'Worst Ramadan season ever' because of Israeli restrictions, says Hawara's mayor

'Worst Ramadan season ever' because of Israeli restrictions, says Hawara's mayor
"The result of all this is that the main street in Hawara is being emptied of Palestinians and made available only for Israeli settlers," said a resident and business owner in the besegied town.
3 min read
West Bank
20 April, 2023
The town of Hawara has been at the center of Israeli settler violence and military closure since February. [Getty]

This year's commercial Ramadan season is "the worst ever in Hawara", the mayor of the Palestinian town, south of the occupied West Bank city of Nablus, Muin Dmeidi, said to The New Arab.

Mayor Dmeidi's comments came as Israeli forces continue to impose severe restrictions on accessing Hawara for the fourth week, severely damaging the town's commercial movement during the high season of the Muslim holy month, as local residents told TNA.

The town, located on the main road at the exact southern entrance of Nablus city, witnessed a recent wave of attacks by Israeli forces and settlers these past few months.

In late February, hundreds of Israeli settlers attack Hawara, in what Palestinian and Israeli commentators described as a "pogrom", torching 30 Palestinian homes and 90 cars, killing one Palestinian relief worker and injuring dozens.

The Israeli settlers' rampage followed a shooting attack in which two Israeli settlers were killed in Hawara. The shooting itself came hours after Israeli forces had killed 11 Palestinians, including an elderly man, in a military raid on Nablus city.

Israeli settlers' attacks on Hawara persist on a smaller scale in the weeks that followed, with the participation of far-right Israeli politicians, while Israeli forces continued to impose on-and-off curfews and military closure over the besieged town.

Meanwhile, Palestinian militants targeted Israeli forces and settlers while imposing a military curfew in Hawara with drive-through shootings, twice since February's attack, wounding two soldiers and two settlers.

The Popular Front for the Liberation of Palestine's (PFLP) armed wing claimed both shootings.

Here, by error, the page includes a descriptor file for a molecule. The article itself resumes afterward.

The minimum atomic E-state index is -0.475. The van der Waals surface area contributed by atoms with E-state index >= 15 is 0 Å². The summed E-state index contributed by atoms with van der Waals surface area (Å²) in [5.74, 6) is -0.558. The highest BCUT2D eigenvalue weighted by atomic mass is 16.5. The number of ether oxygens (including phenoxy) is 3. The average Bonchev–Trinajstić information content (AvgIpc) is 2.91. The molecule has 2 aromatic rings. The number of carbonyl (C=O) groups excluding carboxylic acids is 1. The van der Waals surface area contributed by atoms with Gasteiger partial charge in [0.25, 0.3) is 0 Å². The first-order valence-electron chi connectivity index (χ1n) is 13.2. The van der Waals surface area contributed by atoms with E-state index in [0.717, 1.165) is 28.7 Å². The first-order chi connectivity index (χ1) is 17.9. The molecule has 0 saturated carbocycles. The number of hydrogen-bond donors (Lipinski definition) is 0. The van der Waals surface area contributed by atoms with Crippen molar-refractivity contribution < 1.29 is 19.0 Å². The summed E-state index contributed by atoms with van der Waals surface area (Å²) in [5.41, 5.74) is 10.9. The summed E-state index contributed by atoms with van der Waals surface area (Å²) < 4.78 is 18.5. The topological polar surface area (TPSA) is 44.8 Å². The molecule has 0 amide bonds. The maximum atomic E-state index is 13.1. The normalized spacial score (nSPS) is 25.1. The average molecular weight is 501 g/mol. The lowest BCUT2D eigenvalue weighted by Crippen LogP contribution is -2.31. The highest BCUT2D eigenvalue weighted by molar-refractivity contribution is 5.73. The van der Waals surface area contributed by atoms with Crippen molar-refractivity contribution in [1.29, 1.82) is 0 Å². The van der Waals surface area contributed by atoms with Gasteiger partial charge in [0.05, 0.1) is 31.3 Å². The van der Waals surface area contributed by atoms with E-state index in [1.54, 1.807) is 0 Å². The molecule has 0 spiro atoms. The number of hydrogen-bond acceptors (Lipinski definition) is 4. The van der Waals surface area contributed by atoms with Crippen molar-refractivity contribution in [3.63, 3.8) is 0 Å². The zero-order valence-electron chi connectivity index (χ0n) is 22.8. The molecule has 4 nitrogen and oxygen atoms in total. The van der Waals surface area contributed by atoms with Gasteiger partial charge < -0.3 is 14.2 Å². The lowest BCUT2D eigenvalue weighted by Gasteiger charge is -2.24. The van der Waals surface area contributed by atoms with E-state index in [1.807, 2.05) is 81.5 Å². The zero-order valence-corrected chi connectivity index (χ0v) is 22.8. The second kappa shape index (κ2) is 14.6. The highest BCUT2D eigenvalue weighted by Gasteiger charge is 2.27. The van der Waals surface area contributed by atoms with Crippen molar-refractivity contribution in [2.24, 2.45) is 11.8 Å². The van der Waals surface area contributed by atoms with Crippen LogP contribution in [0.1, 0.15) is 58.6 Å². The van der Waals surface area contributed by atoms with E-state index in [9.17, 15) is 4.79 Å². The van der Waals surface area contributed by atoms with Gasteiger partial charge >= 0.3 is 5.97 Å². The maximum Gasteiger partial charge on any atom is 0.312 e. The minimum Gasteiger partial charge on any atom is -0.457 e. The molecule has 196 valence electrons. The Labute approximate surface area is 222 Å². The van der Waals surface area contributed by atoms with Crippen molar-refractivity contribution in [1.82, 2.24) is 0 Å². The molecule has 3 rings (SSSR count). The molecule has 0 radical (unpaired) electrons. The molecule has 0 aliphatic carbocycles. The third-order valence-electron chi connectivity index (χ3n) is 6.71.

"Hawara is located on a strategic point where all circulation between the north and the centre of the occupied West Bank crosses," said the mayor.

"Hawara's main street is a commercial hub, and the town's economy depends on it, so when the occupation restricts access to Hawara, it kills the economy," pointed out the mayor. "Ramadan is a high season for Hawara, and now the season is being choked out by the occupation."

"The occupation army installed some 15 military outposts in Hawara, mostly on the main street," Mahmoud Shehadeh, a business owner in Hawara, told TNA.

"Access to the town is restricted from the Zaatara checkpoint to the south, and most people who come into Hawara do it through small secondary streets through surrounding villages," he explained.

"On Monday, the occupation soldiers forced us to close the doors of our businesses on the main street during the morning," said Shehadeh.

"The result of all this is that the main street in Hawara is being emptied of Palestinians, and made available only for Israeli settlers," he added.

The northern occupied West Bank witnessed another wave of Israeli settler violence in recent weeks. Last week, settlers destroyed dozens of olive trees in the village of Kufl Hares, near Tulkarm.

In early March, Israeli finance minister, Bezalel Smotrich, said that the town of Hawara "has to be wiped off the map and that the state of Israel, not the settlers, should do it", during a political event. Smotrich later withdrew his comments following a wave of international condemnation.